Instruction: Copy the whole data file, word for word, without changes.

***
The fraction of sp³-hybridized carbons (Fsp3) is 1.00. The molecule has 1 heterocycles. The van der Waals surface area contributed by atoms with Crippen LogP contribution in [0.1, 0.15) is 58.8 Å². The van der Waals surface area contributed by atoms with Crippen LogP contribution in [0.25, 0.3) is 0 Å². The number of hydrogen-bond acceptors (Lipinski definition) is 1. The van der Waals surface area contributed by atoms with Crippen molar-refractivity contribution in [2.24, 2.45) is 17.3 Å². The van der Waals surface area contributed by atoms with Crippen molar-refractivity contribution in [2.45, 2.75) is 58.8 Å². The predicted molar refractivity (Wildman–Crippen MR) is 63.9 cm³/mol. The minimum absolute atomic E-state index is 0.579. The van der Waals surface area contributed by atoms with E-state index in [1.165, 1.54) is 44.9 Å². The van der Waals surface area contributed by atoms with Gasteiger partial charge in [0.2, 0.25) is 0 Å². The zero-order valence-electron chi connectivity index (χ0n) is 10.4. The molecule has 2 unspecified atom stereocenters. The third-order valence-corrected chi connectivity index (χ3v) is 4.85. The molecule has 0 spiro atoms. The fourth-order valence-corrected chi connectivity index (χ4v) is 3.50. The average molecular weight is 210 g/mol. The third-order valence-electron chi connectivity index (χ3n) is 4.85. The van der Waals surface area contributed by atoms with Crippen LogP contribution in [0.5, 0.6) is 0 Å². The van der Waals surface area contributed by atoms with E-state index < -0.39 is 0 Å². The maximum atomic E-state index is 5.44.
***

The fraction of sp³-hybridized carbons (Fsp3) is 1.00. The molecule has 1 heterocycles. The van der Waals surface area contributed by atoms with Crippen LogP contribution in [0.1, 0.15) is 58.8 Å². The van der Waals surface area contributed by atoms with Crippen LogP contribution in [0.25, 0.3) is 0 Å². The number of hydrogen-bond acceptors (Lipinski definition) is 1. The van der Waals surface area contributed by atoms with Crippen molar-refractivity contribution in [2.24, 2.45) is 17.3 Å². The van der Waals surface area contributed by atoms with Crippen molar-refractivity contribution in [2.45, 2.75) is 58.8 Å². The predicted molar refractivity (Wildman–Crippen MR) is 63.9 cm³/mol. The minimum absolute atomic E-state index is 0.579. The van der Waals surface area contributed by atoms with E-state index in [1.165, 1.54) is 44.9 Å². The van der Waals surface area contributed by atoms with Gasteiger partial charge in [0.2, 0.25) is 0 Å². The zero-order valence-electron chi connectivity index (χ0n) is 10.4. The molecule has 2 unspecified atom stereocenters. The third-order valence-corrected chi connectivity index (χ3v) is 4.85. The molecule has 0 spiro atoms. The fourth-order valence-corrected chi connectivity index (χ4v) is 3.50. The average molecular weight is 210 g/mol. The third-order valence-electron chi connectivity index (χ3n) is 4.85. The van der Waals surface area contributed by atoms with Crippen LogP contribution in [0.5, 0.6) is 0 Å². The van der Waals surface area contributed by atoms with E-state index < -0.39 is 0 Å². The maximum atomic E-state index is 5.44.